curb lane patios toronto

Toronto removes curb lane patios from Bloor Street for new bike lane

Restaurants and bars along Bloor are saying goodbye to their newly introduced curb lane patios as they make way for new bike lanes that will take a month to complete. 

The patios were short-lived, for most: the city first introduced curb lane closures last month as part of their CafeTO program to help businesses safely expand during Stage 2 of the province's reopening plan. 

The initiative saw restaurants and bars ctiywide take over parts of the street with new outdoor seating that, while limited in size, aided in drumming up some extra profit for businesses that would otherwise be closed.

But that era has ended for any patios that sprung up on Bloor between Shaw and Runnymede. 

As of Tuesday, construction on the Bloor West Bikeway Extension has begun. City "grinding trucks" have removed old pavement markings that once separated the lanes next to the sidewalks, making way for what will be 4.5-kilometres of new protected bike lanes. 

Bars like Civil Liberties, who installed their curb lane patio on July 6, have packed up their 24-seater by Bloor and Ossington, a temporary addition owner Nick Kennedy says was hugely helpful during the pandemic. 

"It very much benefited our business, we hired our staff back," says Kennedy. 

Though the cocktail bar won't be opening up its interior until "better information from the medical community," they do have a backyard patio that seats 32 people, though lower visibility will mean less foot traffic and overall slower business. 

Kennedy says in the long run, the bike lanes will be an "excellent addition to the neighbourhood," though the timing of construction "could be better." 

Grey Tiger on Bloor near Dufferin has also lost its curb lane patio, but has announced a new backyard patio to supplement its already existing sidewalk seating while they close off the interior until further notice.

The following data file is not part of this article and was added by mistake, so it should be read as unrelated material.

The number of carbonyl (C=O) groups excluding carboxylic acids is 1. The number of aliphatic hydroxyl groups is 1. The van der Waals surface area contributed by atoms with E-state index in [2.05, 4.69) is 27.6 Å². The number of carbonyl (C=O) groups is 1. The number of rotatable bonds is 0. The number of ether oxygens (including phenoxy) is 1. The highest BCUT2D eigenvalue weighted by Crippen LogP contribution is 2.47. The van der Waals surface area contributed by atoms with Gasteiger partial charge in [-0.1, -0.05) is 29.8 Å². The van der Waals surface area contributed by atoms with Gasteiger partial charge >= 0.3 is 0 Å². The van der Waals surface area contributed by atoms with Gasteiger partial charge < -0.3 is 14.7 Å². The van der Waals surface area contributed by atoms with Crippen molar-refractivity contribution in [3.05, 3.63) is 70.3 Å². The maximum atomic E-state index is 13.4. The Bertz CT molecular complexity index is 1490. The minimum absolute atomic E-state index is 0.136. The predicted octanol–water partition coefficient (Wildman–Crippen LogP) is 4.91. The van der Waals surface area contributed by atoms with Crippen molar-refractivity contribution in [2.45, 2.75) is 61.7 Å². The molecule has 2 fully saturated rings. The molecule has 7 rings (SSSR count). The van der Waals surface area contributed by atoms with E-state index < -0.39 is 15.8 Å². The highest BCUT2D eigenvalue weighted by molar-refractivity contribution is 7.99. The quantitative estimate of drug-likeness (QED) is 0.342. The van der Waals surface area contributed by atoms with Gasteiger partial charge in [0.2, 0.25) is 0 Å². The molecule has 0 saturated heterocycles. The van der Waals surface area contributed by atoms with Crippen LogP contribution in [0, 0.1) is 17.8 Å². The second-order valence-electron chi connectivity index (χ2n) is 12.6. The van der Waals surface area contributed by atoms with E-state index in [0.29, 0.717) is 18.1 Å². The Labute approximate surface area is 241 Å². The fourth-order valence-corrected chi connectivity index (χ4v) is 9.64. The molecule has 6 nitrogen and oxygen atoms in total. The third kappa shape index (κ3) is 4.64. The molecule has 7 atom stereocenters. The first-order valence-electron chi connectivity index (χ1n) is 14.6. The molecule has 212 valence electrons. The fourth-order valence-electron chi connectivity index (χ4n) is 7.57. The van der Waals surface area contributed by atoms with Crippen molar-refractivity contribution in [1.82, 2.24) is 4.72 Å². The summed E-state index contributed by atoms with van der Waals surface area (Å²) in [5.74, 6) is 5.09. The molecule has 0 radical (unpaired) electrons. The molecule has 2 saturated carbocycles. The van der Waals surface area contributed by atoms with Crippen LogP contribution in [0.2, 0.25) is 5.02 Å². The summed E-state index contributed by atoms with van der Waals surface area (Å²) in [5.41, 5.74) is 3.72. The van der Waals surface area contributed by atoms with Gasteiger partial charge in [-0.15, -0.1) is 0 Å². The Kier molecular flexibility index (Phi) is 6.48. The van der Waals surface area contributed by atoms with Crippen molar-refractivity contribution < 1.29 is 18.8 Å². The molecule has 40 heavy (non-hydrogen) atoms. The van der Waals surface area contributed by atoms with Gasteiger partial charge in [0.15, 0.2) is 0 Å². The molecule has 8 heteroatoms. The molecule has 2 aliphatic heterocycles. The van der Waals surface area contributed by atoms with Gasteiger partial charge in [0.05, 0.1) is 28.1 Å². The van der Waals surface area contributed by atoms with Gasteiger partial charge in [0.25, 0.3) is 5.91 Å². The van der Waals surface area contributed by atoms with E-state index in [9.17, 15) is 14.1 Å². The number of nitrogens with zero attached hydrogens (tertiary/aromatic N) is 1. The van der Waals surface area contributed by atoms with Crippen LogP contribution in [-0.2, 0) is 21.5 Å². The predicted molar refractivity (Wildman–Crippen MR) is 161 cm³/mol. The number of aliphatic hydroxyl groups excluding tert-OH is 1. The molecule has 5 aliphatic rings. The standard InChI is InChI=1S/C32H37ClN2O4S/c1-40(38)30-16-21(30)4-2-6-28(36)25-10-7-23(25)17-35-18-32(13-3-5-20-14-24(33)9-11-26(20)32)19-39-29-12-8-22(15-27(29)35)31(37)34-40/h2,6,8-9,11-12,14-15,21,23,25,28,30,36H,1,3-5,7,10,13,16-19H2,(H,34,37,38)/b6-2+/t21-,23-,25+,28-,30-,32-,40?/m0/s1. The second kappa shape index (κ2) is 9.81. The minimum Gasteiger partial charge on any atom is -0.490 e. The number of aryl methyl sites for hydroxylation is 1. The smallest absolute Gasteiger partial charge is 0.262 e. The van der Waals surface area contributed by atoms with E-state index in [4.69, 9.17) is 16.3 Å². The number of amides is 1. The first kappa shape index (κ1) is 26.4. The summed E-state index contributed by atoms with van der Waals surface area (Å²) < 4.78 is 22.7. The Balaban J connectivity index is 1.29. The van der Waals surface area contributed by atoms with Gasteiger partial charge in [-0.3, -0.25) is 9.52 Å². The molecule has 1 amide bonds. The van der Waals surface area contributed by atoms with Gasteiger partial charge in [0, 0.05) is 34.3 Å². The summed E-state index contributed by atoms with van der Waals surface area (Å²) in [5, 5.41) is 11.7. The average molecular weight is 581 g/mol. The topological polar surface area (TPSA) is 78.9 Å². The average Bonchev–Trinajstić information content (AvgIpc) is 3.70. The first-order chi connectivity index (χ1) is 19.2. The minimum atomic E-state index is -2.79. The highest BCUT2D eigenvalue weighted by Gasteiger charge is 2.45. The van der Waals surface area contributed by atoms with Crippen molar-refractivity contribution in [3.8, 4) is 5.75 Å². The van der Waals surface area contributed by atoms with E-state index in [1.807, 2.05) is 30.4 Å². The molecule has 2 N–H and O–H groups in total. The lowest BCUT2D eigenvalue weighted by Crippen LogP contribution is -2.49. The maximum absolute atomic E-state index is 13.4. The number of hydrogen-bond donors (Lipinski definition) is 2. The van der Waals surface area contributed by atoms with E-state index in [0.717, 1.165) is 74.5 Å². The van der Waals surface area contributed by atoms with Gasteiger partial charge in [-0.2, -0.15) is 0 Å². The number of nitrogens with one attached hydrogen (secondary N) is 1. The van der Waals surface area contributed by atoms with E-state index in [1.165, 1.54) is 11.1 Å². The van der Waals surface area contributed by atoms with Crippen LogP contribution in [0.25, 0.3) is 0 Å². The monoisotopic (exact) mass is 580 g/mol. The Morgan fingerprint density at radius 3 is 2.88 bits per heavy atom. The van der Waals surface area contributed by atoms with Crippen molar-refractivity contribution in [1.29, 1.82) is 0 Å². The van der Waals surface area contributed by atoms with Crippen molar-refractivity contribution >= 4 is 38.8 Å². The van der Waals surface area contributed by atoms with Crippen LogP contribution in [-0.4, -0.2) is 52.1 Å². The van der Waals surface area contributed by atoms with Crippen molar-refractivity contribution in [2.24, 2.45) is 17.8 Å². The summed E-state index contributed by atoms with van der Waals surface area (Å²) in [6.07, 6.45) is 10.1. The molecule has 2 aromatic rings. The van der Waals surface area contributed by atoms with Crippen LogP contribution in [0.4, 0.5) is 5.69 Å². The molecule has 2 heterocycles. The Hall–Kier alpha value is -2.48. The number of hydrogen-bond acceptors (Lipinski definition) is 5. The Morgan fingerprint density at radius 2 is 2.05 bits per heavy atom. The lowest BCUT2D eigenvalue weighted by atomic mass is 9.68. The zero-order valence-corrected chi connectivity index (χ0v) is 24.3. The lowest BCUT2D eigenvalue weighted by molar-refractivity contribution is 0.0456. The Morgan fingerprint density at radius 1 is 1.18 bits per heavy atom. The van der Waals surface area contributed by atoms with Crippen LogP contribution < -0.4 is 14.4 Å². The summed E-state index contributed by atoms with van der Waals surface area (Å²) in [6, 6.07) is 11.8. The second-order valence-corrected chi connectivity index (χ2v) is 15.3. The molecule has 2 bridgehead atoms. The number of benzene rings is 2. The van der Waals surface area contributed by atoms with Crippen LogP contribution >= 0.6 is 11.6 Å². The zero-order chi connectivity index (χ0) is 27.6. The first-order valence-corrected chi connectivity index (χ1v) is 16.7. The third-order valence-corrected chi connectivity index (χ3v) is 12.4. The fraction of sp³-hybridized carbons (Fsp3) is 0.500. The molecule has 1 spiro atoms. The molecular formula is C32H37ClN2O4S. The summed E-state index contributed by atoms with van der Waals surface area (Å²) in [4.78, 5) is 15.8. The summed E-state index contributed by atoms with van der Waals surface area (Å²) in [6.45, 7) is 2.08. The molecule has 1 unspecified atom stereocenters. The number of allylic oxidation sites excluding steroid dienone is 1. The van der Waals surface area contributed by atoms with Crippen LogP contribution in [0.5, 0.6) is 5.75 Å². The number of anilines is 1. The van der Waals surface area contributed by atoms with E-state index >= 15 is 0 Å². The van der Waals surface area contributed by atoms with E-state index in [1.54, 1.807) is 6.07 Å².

Meanwhile, some businesses like The John didn't bother opening up a patio at all when CafeTO first launched because of the upcoming bike construction. 

"I would have gotten about two weeks use of it and to spend a lot of money to build a patio made no sense to me," says The John's general manager, Eric Jordan.

Instead, the craft beer destination will be reopening its interior soon, with limited capacity. 

But overall, there's a general sense of excitement around the fact there'll be bike lanes running along Bloor, even if it comes at the  cost of patios and added noise during construction. 

"We're excited to bike to work if we can keep work afloat during this pandemic," says Kennedy. 

Lead photo by

Bloorcourt BIA


Join the conversation Load comments

Latest in City

The history of Toronto as seen through famous and forgotten signs

Crothers Woods is a hidden gem in the heart of Toronto

This is what it's like working for TTC customer service during a pandemic

This is why we don't have a rapid COVID-19 test in Toronto yet

This is why Toronto's area code is 416

Historian wants to name a Toronto laneway after forgotten Black couple

What to know about the tent encampments at Trinity Bellwoods Park

Ontario announces new social gathering limits province-wide as COVID-19 cases spike